On Tuesday, September 24th, 2013, Ford reached a noteworthy milestone by installing the 500,000th 6.7 liter Power Stroke V8 turbo diesel engine into a new 2014 Ford Super Duty F-350 Lariat at its Kentucky Truck Plant — which produces the Ford Super Duty and Expedition, as well as Lincoln Navigator. Ford originally introduced the 6.7 liter Power Stroke engine in 2010.
“This is a significant milestone for an engine that was introduced just a few years ago,” said Doug Scott, Ford Truck group marketing manager. “Demand for the engine has outpaced our expectations; our customers love the combination of performance, towing capability, and fuel economy.”
For the 2014 model year Super Duty trucks, the 6.7 liter Power Stroke V8 delivers 400 horsepower and 800 lb.-ft. of torque at 1,600 RPM, as well as class-leading fuel economy, while adding more fueling flexibility and meeting stringent emissions standards. In the F-450 pickup, the 6.7 liter engine enables a tow rating of up to 24,700 pounds, and 26,600 pounds in the F-550 chassis cab.
As enthusiasts of The Blue Oval’s Super Duty pickup trucks and the Power Stroke engine undoubtedly know, Ford is the only truck maker that designs, engineers, and builds its own diesel engine and transmission combination — allowing the powertrain to work seamlessly with all chassis components and vehicle calibrations. This approach, according to Ford, enables its engineers to optimize the truck’s performance across the entire lineup.
“Our Super Duty customers are no-nonsense, no-compromise individuals,” said Joe Bakaj, vice president of powertrain engineering. “Those are the attributes our team took to heart when engineering this diesel engine so we can deliver Built Ford Tough capability, reliability and enhanced productivity.”
Notable advantages of Ford’s 6.7 liter Power Stroke V8 include:
- Compacted graphite iron engine. Stronger than cast iron, the block structure is optimized for reduced weight and maximum strength to meet the demands of higher horsepower and torque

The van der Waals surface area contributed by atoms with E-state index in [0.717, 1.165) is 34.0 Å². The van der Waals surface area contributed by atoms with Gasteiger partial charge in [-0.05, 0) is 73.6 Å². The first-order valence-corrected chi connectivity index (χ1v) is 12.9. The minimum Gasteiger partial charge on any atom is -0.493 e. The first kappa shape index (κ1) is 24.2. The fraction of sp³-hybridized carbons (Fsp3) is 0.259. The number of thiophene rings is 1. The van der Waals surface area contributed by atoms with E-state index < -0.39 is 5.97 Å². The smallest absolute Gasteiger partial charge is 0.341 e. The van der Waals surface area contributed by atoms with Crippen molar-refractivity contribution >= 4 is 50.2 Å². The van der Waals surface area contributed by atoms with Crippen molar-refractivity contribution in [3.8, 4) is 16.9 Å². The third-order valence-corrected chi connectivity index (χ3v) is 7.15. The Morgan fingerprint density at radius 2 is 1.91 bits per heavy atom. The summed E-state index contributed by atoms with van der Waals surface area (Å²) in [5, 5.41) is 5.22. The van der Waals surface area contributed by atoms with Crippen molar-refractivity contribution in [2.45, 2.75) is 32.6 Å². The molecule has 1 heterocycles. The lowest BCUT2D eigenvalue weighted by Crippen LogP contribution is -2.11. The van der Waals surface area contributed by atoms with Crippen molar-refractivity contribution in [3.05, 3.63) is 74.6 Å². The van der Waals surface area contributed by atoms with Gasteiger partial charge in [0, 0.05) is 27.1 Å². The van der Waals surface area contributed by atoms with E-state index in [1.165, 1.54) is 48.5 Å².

- Advanced inboard exhaust and outboard intake architecture – an automotive-industry first for a modern production pickup truck diesel engine – reduces overall exhaust system volume, which leads to better throttle and turbo response for the customer; additionally, reduced exhaust system surface area minimizes heat transfer to the engine compartment and improves noise, vibration and harshness performance
- Engine architecture enables easier service work for all major engine components, potentially reducing downtime
- Turbocharger is uniquely center-mounted on a pedestal low in the back of the valley for improved NVH control
- High-pressure fuel system injects fuel at more than 29,000 psi. The system delivers up to five injection events per cylinder per cycle, using eight-hole piezo injectors to spray fuel into the piston bowl. The direct-injection system is calibrated and phased for optimum power, fuel efficiency and NVH performance
- Aluminum cylinder heads for reduced weight; the mid-deck construction with dual water jackets provides increased strength and optimal cooling; six-head bolts, instead of four as found on other engines, help improve sealing and maintain cylinder integrity
- Compatible up to B20 biodiesel, allowing greener fueling options of up to 20 percent biodiesel and 80 percent petroleum diesel
In addition, Ford has refreshed the 2015 Super Duty lineup, with the biggest change being significant improvements to the 6.7 liter Power Stroke engine — which carries the “second generation” designation.